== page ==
Cancer, Diet, and CBD

Cancer is the leading cause of death around the globe, and the American Cancer Society says approximately 1 in 3 Americans will get the disease during their lifetime. Caused by mutations in the DNA that tells cells how to grow and divide, cancer occurs by random chance, genetic predisposition or exposure to cancer-causing substances called carcinogens. 

The Cancer Connection

Studies show hereditary components, such as the BRCA 1 and 2 mutations that cause ovarian cancer, are factors in around 30 percent of all tumors while environmental factors and chance account for the rest. Some hazards are common knowledge, but others are difficult to prove. Research also shows a connection between a diet of fried foods and red or processed meat and colorectal, pancreatic and prostate cancer, but there is good news. Eating a healthy diet can help in prevention and recovery from cancer. 

Why Diet Matters

Cancer and cancer treatments, especially surgery, radiation and chemotherapy, cause a wide range of side effects that vary depending on the diagnosis, type of treatment, and general health of the patient. Common complaints include fatigue, pain, nausea, loss of appetite, weight loss, and anxiety. Changes in smell and taste or digestive problems may make it hard to eat a balanced diet, and cognitive issues make it easier to get confused about medications and daily routines. It’s also normal to feel anxious or have trouble sleeping at night, and the body needs extra energy to heal itself, causing fatigue.

With lack of appetite, digestive problems and anxiety, it’s no wonder cancer patients lose their appetite. Dietitians  recommend three meals and three snacks every day at pre-planned times. High-calorie choices like smoothies and protein supplements work well. Food should appeal to the senses, and dining should be pleasant. When patients don’t feel like eating, products like Ensure are a good substitute. 

A little help from friends or delivery from an online grocer who delivers makes eating easier during recovery, and organizations like Meals on Wheels deliver meals straight to the front door. Although prepared frozen meals are an option, freezing small portion of home-cooked favorites for later use is also a good idea. Sweets are OK in moderation, and choices like carrot cake and zucchini bread are even better because they also contain nutrients.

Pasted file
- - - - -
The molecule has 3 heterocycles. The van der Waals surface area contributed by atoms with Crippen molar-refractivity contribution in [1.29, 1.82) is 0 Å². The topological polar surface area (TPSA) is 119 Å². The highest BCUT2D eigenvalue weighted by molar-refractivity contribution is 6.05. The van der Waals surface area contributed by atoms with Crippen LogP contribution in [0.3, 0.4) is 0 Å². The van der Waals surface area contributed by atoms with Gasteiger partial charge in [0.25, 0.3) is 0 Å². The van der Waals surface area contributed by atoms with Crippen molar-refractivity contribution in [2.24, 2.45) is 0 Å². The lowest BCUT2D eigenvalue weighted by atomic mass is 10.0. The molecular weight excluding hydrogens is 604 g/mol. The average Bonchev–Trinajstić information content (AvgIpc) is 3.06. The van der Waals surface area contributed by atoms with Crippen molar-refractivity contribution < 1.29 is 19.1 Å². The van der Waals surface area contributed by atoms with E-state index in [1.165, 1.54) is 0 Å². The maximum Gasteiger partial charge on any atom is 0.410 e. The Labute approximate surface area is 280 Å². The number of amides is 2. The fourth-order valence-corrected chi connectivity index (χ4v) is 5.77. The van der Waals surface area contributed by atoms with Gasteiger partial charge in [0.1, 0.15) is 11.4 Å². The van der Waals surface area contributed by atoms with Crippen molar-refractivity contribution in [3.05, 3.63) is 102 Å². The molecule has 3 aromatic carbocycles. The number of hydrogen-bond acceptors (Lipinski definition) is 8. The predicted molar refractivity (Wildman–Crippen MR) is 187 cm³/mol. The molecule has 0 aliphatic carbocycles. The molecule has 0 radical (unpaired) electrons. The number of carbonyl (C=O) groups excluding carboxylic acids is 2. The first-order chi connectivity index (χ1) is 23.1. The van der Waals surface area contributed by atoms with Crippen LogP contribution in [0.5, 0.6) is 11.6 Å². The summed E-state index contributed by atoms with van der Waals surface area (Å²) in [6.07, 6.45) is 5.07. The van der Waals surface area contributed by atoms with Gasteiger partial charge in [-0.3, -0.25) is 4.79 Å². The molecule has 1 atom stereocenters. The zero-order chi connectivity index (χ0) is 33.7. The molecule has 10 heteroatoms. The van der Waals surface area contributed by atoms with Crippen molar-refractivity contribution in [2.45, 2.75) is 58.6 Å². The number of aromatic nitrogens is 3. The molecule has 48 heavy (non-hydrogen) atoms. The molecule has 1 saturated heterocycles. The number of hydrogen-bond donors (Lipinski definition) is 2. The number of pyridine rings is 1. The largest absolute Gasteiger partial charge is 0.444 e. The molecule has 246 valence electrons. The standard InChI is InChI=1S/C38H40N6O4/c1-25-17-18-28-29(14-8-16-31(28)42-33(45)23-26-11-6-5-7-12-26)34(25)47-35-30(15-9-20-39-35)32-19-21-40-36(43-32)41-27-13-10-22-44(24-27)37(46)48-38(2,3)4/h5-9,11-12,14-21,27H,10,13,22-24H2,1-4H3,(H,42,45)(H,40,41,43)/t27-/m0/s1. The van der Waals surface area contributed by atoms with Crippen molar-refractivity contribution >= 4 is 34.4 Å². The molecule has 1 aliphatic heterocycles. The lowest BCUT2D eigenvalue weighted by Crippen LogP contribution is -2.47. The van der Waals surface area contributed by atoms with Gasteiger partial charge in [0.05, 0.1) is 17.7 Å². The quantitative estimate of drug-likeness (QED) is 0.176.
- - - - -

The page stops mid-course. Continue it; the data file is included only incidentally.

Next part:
University of California in San Francisco Health, an internet publication, makes three recommendations:

  • Eating a variety of low-fat foods

  • Limiting sugar, salt, alcohol and caffeine

  • Staying hydrated


CBD Oil and Cancer
 
(CBD), an active ingredient in cannabis, or marijuana, is becoming popular for use as an alternative treatment in natural medicine, and some people say it helps cancer patients. Although it is an ingredient in medical marijuana, it comes directly from the hemp plant, not the marijuana plant, and does not cause a high. The World Health Organization says there is no evidence that it causes health problems associated with pure cannabis. 

An article from Harvard Publishing says CBD oil may help with anxiety and insomnia, and 
Medical News Today reports that it may be helpful for stimulating the appetite, relieving pain from nerve damage or inflammation, and treating nausea. While the National Cancer Institute says results of studies to show whether CBD oil can prevent cancer are not conclusive, a 2016 study says cannabinoids may fight the disease by inhibiting the growth of some tumor cells. 
 
Some of the more aggressive cancers take more than a general prescribed pain killer for patients to get through the day-to-day side effects of intensive cancer treatment. For example, individuals diagnosed with the malignant cancer known as mesothelioma experience a dizzying amount of medical procedures to combat the disease and have found comfort in implementing complimentary CBD or medical marijuana into their daily routine to subdue the pains and illnesses brought on by their treatments.

There is still a lot to learn about the side effects of cancer, traditional treatments, and complementary therapies like CBD oil. Although it shows promise, patients should let their health care providers know if they are using CBD oil to avoid adverse effects from combining it with other medicines or treatments. The Food and Drug Administration (FDA) has only approved one related medication, a prescription drug used to treat seizures. Other CBD products should not have health-related claims on the label.